The Banker's Puzzle
Here's another puzzle from the Victorian king of puzzles Dudeney. Unlike the previous ones that I have posted, this one doesn't come from The Canterbury Puzzles, but is from his later masterpiece Amusements in Mathematics. My copy (pictured below) is from 1917, but many of the puzzles inside it were composed by Dudeney in the 1880s and 90s. Thank you very much to the person who saw this in a charity shop and sent it my way.
I'll give the puzzle and its solution in Dudeney's original wording, but to the modern reader I'll remind you that there are 40 sixpences in a pound:
A banker had a sporting customer who was always anxious to wager on anything. Hoping to cure him of his habit, he proposed as a wager that the customer would not be able to divide up the contents of a box containing only sixpences into an exact number of equal piles of sixpences. The banker was first to put in one or more sixpences (as many as he liked); then the customer was to put in one or more (but in his case not more than a pound in value), neither knowing what the other put in.
Lastly, the customer was to transfer from the banker's counter to the box as many sixpences as the banker desired him to put in. The puzzle is to find how many sixpences the banker should first put in and how many he should ask the customer to transfer, so that he may have the best chance of winning.
In order that a number of sixpences may not be divisible into a number of equal piles, it is necessary that the number should be prime. If the banker can bring about a prime number, he will win;and I will show how he can always do this, whatever the customer may put in the box, and that therefore the banker will win to a certainty. The banker must first deposit forty sixpences and then, no matter how many the customer may add, he will desire the latter to transfer from the counter the square of the number next below what the customer put in. Thus, the banker puts in forty, customer, we will say, adds 6, then transfers from the counter 25 (the square of 5), which leaves 71 in all, a prime number. Try again. Banker puts in 40, customer adds 12, then transfers 121 (the square of 11), as desired, which leaves 173, a prime number. The key to the puzzle is the curious fact that any number up to 39, if added to its square and the sum increased by 41, makes a prime number. This was first discovered by Euler, the great mathematician. It has been suggested that the banker might desire the customer to transfer sufficient to raise the contents of the box to a given number; but this would not only make the thing an absurdity, but breaks the rule that neither knows what the other puts in.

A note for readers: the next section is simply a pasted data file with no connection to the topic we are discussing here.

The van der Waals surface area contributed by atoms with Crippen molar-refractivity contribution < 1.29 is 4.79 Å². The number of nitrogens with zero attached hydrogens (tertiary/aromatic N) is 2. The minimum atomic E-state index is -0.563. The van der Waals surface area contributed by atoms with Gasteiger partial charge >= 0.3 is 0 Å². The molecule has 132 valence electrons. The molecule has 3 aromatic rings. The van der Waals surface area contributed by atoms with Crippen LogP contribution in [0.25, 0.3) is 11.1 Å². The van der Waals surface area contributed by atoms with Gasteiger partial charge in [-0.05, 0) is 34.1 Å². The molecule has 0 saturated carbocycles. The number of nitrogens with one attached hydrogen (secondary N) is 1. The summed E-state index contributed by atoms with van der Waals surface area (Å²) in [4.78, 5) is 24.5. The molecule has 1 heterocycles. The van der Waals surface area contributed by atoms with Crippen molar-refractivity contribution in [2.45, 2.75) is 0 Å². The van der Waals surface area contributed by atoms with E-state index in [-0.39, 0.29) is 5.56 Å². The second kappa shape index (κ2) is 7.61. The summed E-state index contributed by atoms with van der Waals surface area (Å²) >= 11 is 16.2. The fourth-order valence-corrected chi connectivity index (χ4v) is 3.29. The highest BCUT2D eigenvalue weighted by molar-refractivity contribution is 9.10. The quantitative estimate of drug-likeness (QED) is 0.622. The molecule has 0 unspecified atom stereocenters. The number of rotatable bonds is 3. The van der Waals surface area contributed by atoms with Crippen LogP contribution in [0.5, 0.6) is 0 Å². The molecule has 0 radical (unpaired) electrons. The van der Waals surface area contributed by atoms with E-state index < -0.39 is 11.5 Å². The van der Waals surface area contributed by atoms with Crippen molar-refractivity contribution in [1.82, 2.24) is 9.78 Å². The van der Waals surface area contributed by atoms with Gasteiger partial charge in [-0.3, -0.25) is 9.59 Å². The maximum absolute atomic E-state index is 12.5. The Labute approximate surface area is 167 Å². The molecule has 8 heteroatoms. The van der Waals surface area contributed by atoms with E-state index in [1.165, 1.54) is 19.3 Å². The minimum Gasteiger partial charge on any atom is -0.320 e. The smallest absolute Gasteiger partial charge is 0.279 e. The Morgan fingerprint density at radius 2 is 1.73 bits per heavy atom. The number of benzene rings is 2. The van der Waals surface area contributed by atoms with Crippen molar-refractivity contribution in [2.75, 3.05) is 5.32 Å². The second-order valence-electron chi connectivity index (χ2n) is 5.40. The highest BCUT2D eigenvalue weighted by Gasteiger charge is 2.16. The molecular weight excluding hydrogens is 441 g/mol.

Back to Alaric speaking. While the language makes some of this harder to understand than usual, this all works on Euler's favourite quadratic: n^2+n+41. If I've taught you AS maths then you will have met this in our week of logic and proof (that week that I fill with Lewis Carroll) because there it is a nice example of counter-example and the need for proof. Try proving or disproving the statement that n^2+n+41 gives a prime number for all numbers n=0, 1, 2, ...
Amazingly every value of n up to n=40 gives a prime number. You can see that 40 should work without multiplying it out by noticing 40^2+40+41=40(40+1)+41=40(41)+41=41(40+1)=41^2. The very next value of n=41 also trivially gives a non prime because it will have a factor of 41.